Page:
SHANGHAI: Dinner at the Shanghai restaurant “Ultraviolet” starts at 7:30 p.m., after the guests have been driven to the windowless venue from another meeting spot by two vans.
Once they’re seated, giant projections of red brick walls appear and start to shift upward quickly, creating the illusion that the entire room is sinking. This is followed by the sound of cracking stone, a starry sky, lit purple candles, and the ringing of a church bell.
Only then do waiters appear to serve the appetizer: a frozen wasabi-flavored apple juice ball.
Housed in a former warehouse in central Shanghai, the restaurant, the brainchild of French-born Paul Pairet, serves a 22-course banquet that aims to stimulate all five senses to just 10 guests a night.
“I want a single table that I can master. Once you control every element, from time, food to atmosphere, you make your own opera,” said Pairet, who runs another high-ranked eatery in China’s commercial hub.
“Food is the lead,” he added.
Each course is served with a tailored set of visuals, sound and smell. Guests enjoy steamed lobsters as images of crashing waves are projected onto the walls, the refreshing smell of ocean sprayed from the diffusers and the sound of waves played through the speakers.
The restaurant, which opened in May, is a long-term dream for Pairet, who at the age of 18 decided to make a business out of one or the other of his hobbies, photography or cooking.
The former science student was fascinated by what he saw in his first cooking class in the southwestern city of Toulouse. A teacher showed them three glasses of water, each with carrots inside – and began to explain the phenomenon of diffusion and other biochemical reactions with cooking.
“That was very impressive, especially to people with scientific background,” said Pairet. “To cook, I need to understand what I am doing.”
After graduating, Pairet first drew attention at Cafe Mosaic in Paris. Over 10 years, he traveled to Hong Kong, Sydney and Istanbul, finally settling in Shanghai in 2005 to open “Jade on 36,” a restaurant in the Shangri-La hotel.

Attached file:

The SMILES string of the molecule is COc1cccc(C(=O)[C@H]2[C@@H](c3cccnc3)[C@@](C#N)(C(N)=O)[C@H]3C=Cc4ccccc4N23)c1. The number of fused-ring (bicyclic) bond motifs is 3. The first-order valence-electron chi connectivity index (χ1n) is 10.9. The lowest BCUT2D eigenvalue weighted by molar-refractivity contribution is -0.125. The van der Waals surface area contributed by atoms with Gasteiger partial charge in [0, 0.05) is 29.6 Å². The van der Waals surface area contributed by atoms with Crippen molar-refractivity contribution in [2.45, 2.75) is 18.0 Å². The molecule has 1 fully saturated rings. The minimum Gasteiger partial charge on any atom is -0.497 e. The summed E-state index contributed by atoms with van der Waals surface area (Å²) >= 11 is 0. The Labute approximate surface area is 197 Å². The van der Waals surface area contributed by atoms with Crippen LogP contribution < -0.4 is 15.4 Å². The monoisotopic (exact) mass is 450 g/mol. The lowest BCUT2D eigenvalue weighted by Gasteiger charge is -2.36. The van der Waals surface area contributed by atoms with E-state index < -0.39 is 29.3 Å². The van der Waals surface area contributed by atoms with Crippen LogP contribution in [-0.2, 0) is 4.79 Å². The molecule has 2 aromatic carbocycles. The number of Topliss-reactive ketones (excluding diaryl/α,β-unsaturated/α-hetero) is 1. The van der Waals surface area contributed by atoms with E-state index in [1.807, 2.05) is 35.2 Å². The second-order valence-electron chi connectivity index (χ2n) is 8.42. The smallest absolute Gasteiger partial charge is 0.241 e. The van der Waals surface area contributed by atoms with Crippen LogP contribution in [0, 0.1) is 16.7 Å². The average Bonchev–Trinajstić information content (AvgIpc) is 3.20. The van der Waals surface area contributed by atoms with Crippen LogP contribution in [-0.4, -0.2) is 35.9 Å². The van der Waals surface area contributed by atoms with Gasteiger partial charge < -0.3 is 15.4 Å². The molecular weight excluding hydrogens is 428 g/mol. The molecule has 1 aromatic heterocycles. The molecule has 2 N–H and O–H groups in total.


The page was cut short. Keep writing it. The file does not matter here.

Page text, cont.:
There, guests order from four sets of menus, each of three different sizes, depending on how hungry they are.
Pairet soon found guests had difficulty making orders and particularly in pairing dishes with wine. He felt it would be good to use a table d’hote, the serving tradition where the host decides the menu and guests all eat the same thing.
“Forget about choosing [the food],” he said. “We pair food together with drinks, either wine or non-alcoholic beverages. To maintain a balance of all 22 dishes ... all the drinks need to be balanced too.”
In late 2009, he spent six months looking for a place to launch his dream restaurant, then laid out $2.5 million to renovate the space.
He paired each course with a beverage – mostly wine, sometimes sherry, beer and Chinese tea – and a scenario which he boasted could stimulate the customer’s “psycho-taste.”
“Then we work on the settings. It can be as simple as the light or a combination of image projections and scents,” he said.
The current meal follows the lobster with truffle-topped bread accompanied by scenery of a forest and a scent called “Autumn Soil.” The main course of sea bass is served with the images of colorful tropical fish swimming around the room.
The experience does not come cheaply at 2,000 yuan ($310) a guest, but most seatings are booked through the end of September – something Pairet attributes partly to Shanghai’s willingness to accept new ideas.
Does the multisensory experience really add to the food?
“Do you want to read the book of comments [from guests]?” he said. “If I tell you everything they have told me, I would appear pretentious.”